CNNMoney’s Reaction to 0.4% Annualized GDP Growth: ‘Economy Climbs Off the Mat’

Tom Blumer's picture

The latest estimate of economic growth for the final quarter of 2012 published by Uncle Sam’s Bureau of Economic Analysis on Thursday told us that the economy grew at an annualized rate of 0.4%. Not annualized, that means it actually grew by 0.1%. A $100,000-a-year business doing that “well” during a quarter would have seen its sales increase by $25 (.001 times $100,000 divided by 4). was so happy with that revised result that it presented the following headline and graphic to its readers:


Chris Isidore’s actual story was almost as weak (bolds and numbered tags are mine):

businesses fearing the fiscal cliff cut back in the fourth quarter, trimming inventories of goods on hand. [1] And the government slashed spending on defense.

Together those two factors eliminated nearly 3 percentage points of growth from GDP, and those readings didn’t change in the latest report.

But the worst economic hit of the fiscal cliff was avoided. And growth appears to be fairly solid so far this year — thanks to a strong housing recovery [2], improved hiring by businesses [3], and a pickup in car sales [4] and consumer spending.

Economists are generally forecasting much stronger growth in the first quarter of 2013. The consensus of experts surveyed by the National Association of Business Economics is for first quarter growth of 2%, while Goldman Sachs recently raised its first quarter forecast to 2.9% growth. [5]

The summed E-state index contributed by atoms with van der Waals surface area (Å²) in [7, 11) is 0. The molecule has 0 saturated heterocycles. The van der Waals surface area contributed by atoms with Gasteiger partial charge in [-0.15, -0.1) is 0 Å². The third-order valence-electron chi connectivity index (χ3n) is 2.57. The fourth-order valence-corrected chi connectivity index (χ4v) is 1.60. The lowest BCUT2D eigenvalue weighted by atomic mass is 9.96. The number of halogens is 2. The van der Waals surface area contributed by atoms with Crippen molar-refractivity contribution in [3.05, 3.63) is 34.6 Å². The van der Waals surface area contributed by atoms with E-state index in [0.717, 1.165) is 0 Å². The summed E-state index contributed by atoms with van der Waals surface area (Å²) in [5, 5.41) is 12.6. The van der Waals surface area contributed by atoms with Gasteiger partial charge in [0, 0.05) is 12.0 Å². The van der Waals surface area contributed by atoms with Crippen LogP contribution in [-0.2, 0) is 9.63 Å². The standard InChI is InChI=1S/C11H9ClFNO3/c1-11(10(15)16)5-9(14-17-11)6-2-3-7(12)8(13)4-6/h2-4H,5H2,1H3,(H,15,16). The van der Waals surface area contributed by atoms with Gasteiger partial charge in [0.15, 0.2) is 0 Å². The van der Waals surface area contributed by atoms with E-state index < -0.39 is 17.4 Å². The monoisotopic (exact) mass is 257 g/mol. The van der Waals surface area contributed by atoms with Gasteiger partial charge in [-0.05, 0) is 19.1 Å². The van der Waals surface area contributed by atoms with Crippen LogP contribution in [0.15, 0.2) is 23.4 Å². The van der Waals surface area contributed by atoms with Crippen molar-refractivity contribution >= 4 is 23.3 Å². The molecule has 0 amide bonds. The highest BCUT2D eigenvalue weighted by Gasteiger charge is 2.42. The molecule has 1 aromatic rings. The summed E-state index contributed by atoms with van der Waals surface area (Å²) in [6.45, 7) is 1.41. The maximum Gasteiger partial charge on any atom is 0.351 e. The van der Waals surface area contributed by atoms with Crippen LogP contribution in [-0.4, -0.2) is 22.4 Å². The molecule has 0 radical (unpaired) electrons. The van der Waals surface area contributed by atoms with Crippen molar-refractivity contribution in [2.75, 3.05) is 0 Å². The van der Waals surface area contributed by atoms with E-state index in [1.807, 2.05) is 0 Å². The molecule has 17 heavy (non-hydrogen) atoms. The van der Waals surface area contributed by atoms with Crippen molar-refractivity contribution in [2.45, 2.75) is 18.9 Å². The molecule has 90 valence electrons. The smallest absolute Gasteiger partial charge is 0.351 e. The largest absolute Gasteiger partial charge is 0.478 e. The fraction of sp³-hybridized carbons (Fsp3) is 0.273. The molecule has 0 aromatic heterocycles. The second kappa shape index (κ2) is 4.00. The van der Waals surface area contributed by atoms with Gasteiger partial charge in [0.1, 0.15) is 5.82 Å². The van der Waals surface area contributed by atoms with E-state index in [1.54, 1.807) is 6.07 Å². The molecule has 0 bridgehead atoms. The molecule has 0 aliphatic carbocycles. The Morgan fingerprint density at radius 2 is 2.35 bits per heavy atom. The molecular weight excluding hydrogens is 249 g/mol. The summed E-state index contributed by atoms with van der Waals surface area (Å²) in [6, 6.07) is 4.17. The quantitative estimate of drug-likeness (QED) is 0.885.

[1] — Uh, no. Business cut their inventories on concerns that customers aren’t spending. Personal consumption expenditures only increased by an annualized 1.8% (or an actual 0.45%) duirng the quarter.

[2] — Two charts at Zero Hedge will show readers how “strong” the housing recovery is in context. It’s recovering, but certainly not “strongly.” What we really have is an industry (even after taking out the bubble-induced elements from the middle of the last decade) which contracted by about 70& and has clawed back perhaps one-fourth of what was lost that is operating barely above levels last seen in the early 1980s Carter-caused malaise.

[3] — Private-sector employment on a not seasonally adjusted basis shrank by 1.638 million jobs from November 2012 through February 2013. Such shrinkage occurs annually during that four-month period, but, as seen here, the 2012-2013 result (pending revisions) is over 100,000 jobs worse than the 1.521 million reduction in employment from November 2011 through February 2012. This is not “improved hiring” — even before considering the growing part-time compnent of the workforce.

[4] — February 2013 sales were 3.7% greater than February 2012. Somehow, this was seen as impressive. I don’t see how.

[5] — So let’s say that Goldman Sachs is right, and first-quarter 2013 GDP growth is an annualized 2.9% — at which point the press will probably start describing the economy as “soaring.” If that’s so, the first quarter will only have reversed the three points of excuses the press (including Isidore, in unexcerpted content) has been making for last year’s fourth quarter, and average growth during the two quarters will be a annualized 1.65%. Big deal — not.

The better description of the economy is that it’s on its elbows and knees, trying to figure out if it has enough strength and willpower to get up.

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